Still, in the case of this exhibition, the decision to offer content via QR codes clashes with the general design and ambience of the displays, created with subdued lighting and animated projections. As Seb Chan of the Australian Powerhouse Museum points out (or is ‘pointed’ more correct, given that the post I’m referencing (again) is also from 2009) in a brilliant post on the problems with, and solutions to, using QR codes in an exhibition, the shadows you cast when leaning in to use your scanner can steal the light needed for your camera to work.

This was the case at the National Museum, and it took dedication and some interesting body shapes to get some of the codes to work. Similarly, other visitors who noticed my attempts commented that they had found reflections problematic in other parts of the exhibition. And whereas I managed to succesfully connect to some of the educational material, I had no luck trying to take part in the polls asking my opinion on democracy or religion in Europe. Even if I managed to capture these images with my phone camera, the images where too dark for the scanner (Scanlife on an iPhone 3GS):

Early days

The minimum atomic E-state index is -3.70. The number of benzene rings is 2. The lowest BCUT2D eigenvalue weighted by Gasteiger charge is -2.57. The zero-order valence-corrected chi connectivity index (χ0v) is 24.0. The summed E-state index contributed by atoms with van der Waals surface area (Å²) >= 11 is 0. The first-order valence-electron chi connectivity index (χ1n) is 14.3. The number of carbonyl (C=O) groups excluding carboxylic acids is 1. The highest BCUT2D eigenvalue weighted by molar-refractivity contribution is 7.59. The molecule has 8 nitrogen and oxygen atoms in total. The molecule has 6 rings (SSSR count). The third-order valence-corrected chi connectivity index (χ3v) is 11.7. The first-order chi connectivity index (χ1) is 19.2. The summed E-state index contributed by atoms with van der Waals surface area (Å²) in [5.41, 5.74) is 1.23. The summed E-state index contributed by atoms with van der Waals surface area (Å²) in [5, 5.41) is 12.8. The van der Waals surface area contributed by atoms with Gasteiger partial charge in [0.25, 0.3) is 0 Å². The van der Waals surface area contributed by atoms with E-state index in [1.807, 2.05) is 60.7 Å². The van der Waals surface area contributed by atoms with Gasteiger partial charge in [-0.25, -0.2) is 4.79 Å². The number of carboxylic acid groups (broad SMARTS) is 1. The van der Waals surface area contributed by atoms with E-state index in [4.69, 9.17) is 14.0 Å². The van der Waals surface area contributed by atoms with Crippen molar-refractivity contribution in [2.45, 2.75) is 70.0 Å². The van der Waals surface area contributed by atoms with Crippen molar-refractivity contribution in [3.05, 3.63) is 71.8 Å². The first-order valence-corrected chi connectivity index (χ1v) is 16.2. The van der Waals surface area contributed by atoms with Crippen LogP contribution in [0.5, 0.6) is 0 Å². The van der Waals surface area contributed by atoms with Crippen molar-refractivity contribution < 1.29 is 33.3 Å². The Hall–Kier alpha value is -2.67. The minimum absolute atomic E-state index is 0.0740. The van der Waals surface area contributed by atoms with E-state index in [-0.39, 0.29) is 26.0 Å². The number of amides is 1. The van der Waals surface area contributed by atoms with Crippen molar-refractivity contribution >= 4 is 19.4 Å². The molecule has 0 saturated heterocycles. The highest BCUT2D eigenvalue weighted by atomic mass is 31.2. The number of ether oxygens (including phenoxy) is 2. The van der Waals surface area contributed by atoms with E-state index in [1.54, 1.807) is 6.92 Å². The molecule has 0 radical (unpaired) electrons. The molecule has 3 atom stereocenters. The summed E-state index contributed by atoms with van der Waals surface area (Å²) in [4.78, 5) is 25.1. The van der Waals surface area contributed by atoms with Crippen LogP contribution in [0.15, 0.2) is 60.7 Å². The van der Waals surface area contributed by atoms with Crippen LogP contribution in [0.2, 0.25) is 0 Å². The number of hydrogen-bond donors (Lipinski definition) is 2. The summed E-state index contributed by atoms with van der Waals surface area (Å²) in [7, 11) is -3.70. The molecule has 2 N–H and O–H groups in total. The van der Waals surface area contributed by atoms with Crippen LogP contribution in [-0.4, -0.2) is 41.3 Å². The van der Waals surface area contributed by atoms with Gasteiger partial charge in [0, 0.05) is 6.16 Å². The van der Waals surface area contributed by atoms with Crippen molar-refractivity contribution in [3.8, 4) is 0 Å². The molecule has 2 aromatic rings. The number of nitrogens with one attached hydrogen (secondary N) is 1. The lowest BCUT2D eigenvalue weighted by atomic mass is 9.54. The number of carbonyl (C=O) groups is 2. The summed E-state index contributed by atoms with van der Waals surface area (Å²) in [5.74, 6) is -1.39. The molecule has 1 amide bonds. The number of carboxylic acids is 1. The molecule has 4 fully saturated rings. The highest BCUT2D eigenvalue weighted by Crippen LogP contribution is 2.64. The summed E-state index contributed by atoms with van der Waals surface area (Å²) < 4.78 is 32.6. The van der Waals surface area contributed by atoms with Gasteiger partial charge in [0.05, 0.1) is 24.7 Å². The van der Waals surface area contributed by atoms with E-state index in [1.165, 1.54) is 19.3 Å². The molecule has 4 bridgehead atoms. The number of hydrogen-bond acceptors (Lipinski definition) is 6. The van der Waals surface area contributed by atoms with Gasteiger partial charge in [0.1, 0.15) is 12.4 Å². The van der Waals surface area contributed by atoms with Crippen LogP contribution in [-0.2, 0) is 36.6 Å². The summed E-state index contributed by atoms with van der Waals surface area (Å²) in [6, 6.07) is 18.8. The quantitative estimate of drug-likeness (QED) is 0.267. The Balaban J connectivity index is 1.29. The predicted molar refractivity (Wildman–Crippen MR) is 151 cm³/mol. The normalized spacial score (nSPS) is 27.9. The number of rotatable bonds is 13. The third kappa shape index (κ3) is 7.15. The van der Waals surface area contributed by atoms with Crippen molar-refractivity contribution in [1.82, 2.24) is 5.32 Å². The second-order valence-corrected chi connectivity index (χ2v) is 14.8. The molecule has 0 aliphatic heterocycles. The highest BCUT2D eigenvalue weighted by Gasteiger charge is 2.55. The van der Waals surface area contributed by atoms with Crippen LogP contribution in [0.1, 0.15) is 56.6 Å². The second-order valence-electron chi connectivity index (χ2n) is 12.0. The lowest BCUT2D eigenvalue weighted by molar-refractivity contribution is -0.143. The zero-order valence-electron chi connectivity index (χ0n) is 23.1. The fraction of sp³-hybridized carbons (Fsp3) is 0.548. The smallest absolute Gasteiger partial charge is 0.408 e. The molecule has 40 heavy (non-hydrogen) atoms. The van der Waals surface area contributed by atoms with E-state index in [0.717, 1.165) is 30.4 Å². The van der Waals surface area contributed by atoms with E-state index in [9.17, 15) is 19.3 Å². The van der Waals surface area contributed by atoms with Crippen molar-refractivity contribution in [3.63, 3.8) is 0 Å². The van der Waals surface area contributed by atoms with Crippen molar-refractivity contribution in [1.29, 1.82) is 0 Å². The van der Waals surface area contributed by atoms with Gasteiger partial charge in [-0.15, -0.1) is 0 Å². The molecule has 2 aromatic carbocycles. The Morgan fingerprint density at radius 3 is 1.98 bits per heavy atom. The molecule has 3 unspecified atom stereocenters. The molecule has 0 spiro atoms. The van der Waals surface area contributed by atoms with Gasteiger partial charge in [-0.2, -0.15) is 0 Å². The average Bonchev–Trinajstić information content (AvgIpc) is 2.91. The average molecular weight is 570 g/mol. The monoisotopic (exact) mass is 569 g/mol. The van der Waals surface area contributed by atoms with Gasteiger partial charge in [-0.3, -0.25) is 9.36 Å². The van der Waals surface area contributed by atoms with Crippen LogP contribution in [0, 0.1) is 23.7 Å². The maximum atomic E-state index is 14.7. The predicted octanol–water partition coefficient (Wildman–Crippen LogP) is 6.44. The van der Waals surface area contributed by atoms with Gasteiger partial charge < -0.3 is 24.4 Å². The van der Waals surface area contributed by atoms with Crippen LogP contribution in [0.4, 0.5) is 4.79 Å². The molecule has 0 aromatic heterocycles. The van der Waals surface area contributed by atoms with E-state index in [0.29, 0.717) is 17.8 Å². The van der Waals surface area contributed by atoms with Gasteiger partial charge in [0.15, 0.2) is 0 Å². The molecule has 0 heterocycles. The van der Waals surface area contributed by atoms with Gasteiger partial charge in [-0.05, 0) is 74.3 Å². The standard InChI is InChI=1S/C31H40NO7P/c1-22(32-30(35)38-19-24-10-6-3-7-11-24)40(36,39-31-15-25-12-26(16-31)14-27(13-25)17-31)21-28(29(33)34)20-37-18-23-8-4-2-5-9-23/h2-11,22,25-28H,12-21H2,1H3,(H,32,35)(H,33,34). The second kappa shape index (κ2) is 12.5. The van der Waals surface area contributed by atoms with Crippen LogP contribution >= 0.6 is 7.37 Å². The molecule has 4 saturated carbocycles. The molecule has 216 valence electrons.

Visiting on the first day of the exhibition, one of course has to allow for adjustments to come, especially when the display includes new technologies that still take a bit of getting used to. Indeed, the reception staff welcomed my comments on the light and lack of open wifi (the wifi was meant to be open access in this part of the museum, but I was continously asked for a guest login, which you can get at reception on request, I later found out). Also, as I was clearly rushing along as well as being distracted by trying to keep track of my family, my exploration of the exhibition was in no way exhaustive, I may well have missed helpful pointers or even missed the point – my objective here is not to critizise or review the exhibition as such but only to discuss the challenges of using new technologies for mediation purposes, and if this comes across as some sour remark, I deeply apologize! I only hope that next time I visit, the museum has come up with a solution for securing sufficient lighting for the codes without spoiling the ambience of the exhibition. Looking forward to exploring the themes undisturbed!